- Learn and Engage
- Who We Are
Rabbi Michael Pincus
I became a rabbi because I believe that the stories and wisdom of our tradition can guide our lives. I experience God in the beauty of nature and in the meeting of others. I believe we need to be part of a community. That we need a vehicle/home for our personal exploration, spiritual life, and engagement in the world. A community where members are empowered to be each other’s angels. A space were we can reflect on where we have come from, where we are, and where we hope to go. For me, Judaism can help us discover the meaning of our lives. I look to help others study, reflect, and work together to repair our world. I love CBI because it is the space where you can meet your first friend, take your first sip of grape juice, introduce yourself to God, and where you will one day kibbutz with old friends, read the Torah, and say goodbye to old friends. I don’t have all the answers, I don’t think anyone does. But I do believe that together we can find them… I invite you to join me finding our way through this wilderness. If we haven’t sat down for a cup of hot chocolate, I would love to. May we be each other’s angels. I look forward to spending time with you soon.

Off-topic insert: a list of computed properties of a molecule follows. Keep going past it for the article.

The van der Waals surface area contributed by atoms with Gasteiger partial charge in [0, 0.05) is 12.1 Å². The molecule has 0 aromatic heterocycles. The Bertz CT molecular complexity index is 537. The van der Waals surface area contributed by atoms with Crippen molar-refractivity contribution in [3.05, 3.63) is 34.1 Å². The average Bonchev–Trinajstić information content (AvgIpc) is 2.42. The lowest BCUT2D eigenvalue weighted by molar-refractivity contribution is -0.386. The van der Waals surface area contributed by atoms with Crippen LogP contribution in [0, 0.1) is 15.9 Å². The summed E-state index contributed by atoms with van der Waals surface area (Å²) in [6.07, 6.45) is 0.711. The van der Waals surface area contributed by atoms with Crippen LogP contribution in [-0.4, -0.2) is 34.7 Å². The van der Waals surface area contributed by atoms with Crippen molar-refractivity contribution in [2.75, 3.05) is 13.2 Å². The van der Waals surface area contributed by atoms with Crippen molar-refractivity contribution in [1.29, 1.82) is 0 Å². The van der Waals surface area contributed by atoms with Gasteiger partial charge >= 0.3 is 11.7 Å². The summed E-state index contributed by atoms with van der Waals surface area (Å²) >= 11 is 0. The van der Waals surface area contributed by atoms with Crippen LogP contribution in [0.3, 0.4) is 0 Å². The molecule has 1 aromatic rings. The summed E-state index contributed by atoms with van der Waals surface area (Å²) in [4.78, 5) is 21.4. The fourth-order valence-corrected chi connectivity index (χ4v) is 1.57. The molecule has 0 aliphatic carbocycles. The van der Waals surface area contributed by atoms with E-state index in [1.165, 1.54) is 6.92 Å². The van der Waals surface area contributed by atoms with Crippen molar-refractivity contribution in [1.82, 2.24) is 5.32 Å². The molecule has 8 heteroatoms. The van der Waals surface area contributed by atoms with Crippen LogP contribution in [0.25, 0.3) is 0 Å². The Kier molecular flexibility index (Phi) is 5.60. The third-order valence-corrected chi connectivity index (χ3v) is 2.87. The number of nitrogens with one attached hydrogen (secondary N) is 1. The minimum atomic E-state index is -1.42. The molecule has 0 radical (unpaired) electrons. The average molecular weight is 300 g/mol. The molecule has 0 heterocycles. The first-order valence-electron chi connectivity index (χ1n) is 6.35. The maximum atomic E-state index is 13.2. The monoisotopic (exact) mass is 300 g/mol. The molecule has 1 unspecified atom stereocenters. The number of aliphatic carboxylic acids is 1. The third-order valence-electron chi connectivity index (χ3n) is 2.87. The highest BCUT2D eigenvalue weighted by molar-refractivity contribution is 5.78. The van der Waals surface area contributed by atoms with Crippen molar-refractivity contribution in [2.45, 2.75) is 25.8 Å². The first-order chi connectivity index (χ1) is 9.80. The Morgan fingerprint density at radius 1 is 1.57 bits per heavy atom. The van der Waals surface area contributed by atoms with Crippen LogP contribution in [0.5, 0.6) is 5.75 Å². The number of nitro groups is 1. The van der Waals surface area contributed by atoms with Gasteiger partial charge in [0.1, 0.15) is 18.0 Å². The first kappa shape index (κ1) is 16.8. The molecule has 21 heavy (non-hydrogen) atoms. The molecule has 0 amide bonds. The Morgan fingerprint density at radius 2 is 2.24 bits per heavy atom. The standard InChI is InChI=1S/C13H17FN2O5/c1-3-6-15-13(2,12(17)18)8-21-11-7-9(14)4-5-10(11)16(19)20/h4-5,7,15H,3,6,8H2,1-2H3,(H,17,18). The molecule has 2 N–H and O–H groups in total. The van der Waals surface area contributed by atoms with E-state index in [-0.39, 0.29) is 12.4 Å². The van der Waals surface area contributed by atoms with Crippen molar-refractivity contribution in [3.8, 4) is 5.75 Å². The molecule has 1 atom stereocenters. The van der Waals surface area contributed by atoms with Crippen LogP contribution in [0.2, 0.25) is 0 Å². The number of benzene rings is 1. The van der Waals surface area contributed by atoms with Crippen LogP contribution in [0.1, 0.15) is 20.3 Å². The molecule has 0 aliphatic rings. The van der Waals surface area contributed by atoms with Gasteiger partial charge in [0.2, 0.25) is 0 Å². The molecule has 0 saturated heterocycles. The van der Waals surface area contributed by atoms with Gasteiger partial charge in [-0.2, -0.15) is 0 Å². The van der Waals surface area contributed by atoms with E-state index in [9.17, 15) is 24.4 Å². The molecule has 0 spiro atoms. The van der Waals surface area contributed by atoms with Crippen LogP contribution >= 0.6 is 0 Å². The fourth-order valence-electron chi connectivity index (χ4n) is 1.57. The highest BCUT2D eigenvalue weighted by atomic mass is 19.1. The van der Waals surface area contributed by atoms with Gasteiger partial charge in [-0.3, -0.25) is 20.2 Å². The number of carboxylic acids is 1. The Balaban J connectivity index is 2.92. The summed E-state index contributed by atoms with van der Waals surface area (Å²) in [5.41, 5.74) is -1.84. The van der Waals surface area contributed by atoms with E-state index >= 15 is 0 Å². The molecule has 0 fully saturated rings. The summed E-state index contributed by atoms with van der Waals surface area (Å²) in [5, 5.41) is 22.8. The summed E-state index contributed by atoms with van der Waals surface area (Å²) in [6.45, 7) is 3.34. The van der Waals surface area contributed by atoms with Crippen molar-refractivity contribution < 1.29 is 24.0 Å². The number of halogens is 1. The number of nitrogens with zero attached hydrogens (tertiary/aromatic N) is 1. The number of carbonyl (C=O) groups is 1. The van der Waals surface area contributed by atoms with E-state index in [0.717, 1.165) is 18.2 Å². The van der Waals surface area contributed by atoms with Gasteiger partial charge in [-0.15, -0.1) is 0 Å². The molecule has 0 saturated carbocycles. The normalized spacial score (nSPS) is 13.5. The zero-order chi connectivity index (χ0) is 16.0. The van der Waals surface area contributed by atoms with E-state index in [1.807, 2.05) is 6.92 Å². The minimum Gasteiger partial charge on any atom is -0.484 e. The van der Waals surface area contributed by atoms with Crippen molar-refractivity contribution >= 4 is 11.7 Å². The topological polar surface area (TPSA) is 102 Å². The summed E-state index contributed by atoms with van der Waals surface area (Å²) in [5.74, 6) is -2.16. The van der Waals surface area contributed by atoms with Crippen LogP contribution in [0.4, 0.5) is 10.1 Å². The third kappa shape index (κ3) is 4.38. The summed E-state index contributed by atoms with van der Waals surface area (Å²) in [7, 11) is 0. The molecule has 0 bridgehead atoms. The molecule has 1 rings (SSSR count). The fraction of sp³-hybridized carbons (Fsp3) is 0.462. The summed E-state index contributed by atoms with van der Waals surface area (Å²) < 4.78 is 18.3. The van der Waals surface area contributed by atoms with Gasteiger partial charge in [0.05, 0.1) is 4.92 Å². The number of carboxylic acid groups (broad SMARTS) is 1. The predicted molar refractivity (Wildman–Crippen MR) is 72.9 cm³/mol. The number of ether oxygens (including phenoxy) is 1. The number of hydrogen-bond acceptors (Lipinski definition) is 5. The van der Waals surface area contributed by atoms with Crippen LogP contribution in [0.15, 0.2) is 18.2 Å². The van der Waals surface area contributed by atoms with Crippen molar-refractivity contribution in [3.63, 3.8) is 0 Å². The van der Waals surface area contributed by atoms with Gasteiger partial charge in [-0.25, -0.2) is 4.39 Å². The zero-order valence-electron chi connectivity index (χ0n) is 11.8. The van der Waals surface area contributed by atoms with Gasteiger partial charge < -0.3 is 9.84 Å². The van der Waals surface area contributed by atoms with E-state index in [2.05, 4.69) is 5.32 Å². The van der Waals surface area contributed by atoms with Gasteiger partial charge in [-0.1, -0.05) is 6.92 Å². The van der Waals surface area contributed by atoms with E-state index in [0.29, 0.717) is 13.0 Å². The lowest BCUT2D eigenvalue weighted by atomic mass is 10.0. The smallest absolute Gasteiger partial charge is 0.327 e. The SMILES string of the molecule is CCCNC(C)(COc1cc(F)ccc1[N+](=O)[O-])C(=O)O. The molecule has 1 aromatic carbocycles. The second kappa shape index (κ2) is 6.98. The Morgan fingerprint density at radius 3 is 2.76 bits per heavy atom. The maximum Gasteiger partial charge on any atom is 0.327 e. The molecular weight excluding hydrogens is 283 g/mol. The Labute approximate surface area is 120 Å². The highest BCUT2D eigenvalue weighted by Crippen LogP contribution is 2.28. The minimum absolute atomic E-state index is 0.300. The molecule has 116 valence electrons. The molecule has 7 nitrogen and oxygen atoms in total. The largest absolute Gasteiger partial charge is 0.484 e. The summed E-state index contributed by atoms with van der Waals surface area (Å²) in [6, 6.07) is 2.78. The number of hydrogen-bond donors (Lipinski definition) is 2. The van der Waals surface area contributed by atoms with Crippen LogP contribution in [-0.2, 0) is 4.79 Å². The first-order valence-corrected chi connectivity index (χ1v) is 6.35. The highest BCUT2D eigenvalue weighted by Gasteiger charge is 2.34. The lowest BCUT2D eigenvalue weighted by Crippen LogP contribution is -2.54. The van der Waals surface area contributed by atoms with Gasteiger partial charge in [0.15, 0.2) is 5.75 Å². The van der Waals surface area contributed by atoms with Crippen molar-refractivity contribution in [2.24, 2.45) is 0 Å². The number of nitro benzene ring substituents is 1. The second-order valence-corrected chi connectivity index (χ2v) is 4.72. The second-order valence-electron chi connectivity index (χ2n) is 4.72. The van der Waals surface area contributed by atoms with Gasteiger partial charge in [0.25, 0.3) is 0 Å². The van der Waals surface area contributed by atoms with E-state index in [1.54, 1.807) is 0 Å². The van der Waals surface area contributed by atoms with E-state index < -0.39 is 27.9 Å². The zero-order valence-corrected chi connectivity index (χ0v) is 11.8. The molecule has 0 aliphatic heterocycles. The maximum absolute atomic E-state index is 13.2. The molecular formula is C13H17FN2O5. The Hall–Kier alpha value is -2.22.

Contact Rabbi Pincus: 860-233-8215 x2280
A favorite story: A man is lost in the woods and sees another man carrying a lantern. Excited at the prospect that this man might help him find his way out, he runs to him. But before he can ask for help, the man with the lantern asks him, if he knows his way out of these woods. The man grins and responds, I don’t know. But I know the way I came, and I know that with your light together we’ll find our way out.